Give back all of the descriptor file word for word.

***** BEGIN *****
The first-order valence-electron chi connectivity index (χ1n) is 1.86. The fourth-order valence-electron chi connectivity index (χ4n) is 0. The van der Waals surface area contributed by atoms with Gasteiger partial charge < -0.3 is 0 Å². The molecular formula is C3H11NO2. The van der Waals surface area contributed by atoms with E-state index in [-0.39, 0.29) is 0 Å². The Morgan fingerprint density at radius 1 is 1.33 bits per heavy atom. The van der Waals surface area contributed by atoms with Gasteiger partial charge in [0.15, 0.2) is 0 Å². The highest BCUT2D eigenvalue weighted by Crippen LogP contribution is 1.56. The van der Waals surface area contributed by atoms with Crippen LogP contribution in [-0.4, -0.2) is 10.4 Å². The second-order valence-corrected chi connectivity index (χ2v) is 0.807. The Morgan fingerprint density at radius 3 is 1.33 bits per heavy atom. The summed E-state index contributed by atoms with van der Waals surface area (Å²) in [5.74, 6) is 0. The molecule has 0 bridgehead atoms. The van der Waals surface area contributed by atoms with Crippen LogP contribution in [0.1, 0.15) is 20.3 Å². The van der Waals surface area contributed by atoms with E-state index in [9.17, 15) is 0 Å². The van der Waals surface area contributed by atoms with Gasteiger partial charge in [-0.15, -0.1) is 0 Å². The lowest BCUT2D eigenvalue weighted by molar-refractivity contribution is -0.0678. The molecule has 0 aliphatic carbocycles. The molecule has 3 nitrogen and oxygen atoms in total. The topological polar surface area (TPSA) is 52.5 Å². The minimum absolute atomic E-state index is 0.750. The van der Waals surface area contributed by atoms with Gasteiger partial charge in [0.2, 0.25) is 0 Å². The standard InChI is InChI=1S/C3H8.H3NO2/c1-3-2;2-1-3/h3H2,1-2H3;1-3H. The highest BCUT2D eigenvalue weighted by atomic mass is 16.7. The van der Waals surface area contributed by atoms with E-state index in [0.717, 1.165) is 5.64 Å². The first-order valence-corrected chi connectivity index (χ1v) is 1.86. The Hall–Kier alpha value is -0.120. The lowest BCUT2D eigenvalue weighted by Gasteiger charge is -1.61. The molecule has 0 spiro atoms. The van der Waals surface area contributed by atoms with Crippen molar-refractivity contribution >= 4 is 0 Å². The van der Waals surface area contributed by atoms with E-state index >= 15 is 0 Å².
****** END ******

The first-order valence-electron chi connectivity index (χ1n) is 1.86. The fourth-order valence-electron chi connectivity index (χ4n) is 0. The van der Waals surface area contributed by atoms with Gasteiger partial charge < -0.3 is 0 Å². The molecular formula is C3H11NO2. The van der Waals surface area contributed by atoms with E-state index in [-0.39, 0.29) is 0 Å². The Morgan fingerprint density at radius 1 is 1.33 bits per heavy atom. The van der Waals surface area contributed by atoms with Gasteiger partial charge in [0.15, 0.2) is 0 Å². The highest BCUT2D eigenvalue weighted by Crippen LogP contribution is 1.56. The van der Waals surface area contributed by atoms with Crippen LogP contribution in [-0.4, -0.2) is 10.4 Å². The second-order valence-corrected chi connectivity index (χ2v) is 0.807. The Morgan fingerprint density at radius 3 is 1.33 bits per heavy atom. The summed E-state index contributed by atoms with van der Waals surface area (Å²) in [5.74, 6) is 0. The molecule has 0 bridgehead atoms. The van der Waals surface area contributed by atoms with Crippen LogP contribution in [0.1, 0.15) is 20.3 Å². The van der Waals surface area contributed by atoms with E-state index in [9.17, 15) is 0 Å². The van der Waals surface area contributed by atoms with Gasteiger partial charge in [-0.15, -0.1) is 0 Å². The lowest BCUT2D eigenvalue weighted by molar-refractivity contribution is -0.0678. The molecule has 0 aliphatic carbocycles. The molecule has 3 nitrogen and oxygen atoms in total. The topological polar surface area (TPSA) is 52.5 Å². The minimum absolute atomic E-state index is 0.750. The van der Waals surface area contributed by atoms with Gasteiger partial charge in [0.2, 0.25) is 0 Å². The standard InChI is InChI=1S/C3H8.H3NO2/c1-3-2;2-1-3/h3H2,1-2H3;1-3H. The highest BCUT2D eigenvalue weighted by atomic mass is 16.7. The van der Waals surface area contributed by atoms with E-state index in [0.717, 1.165) is 5.64 Å². The first-order valence-corrected chi connectivity index (χ1v) is 1.86. The Hall–Kier alpha value is -0.120. The lowest BCUT2D eigenvalue weighted by Gasteiger charge is -1.61. The molecule has 0 spiro atoms. The van der Waals surface area contributed by atoms with Crippen molar-refractivity contribution >= 4 is 0 Å². The van der Waals surface area contributed by atoms with E-state index >= 15 is 0 Å².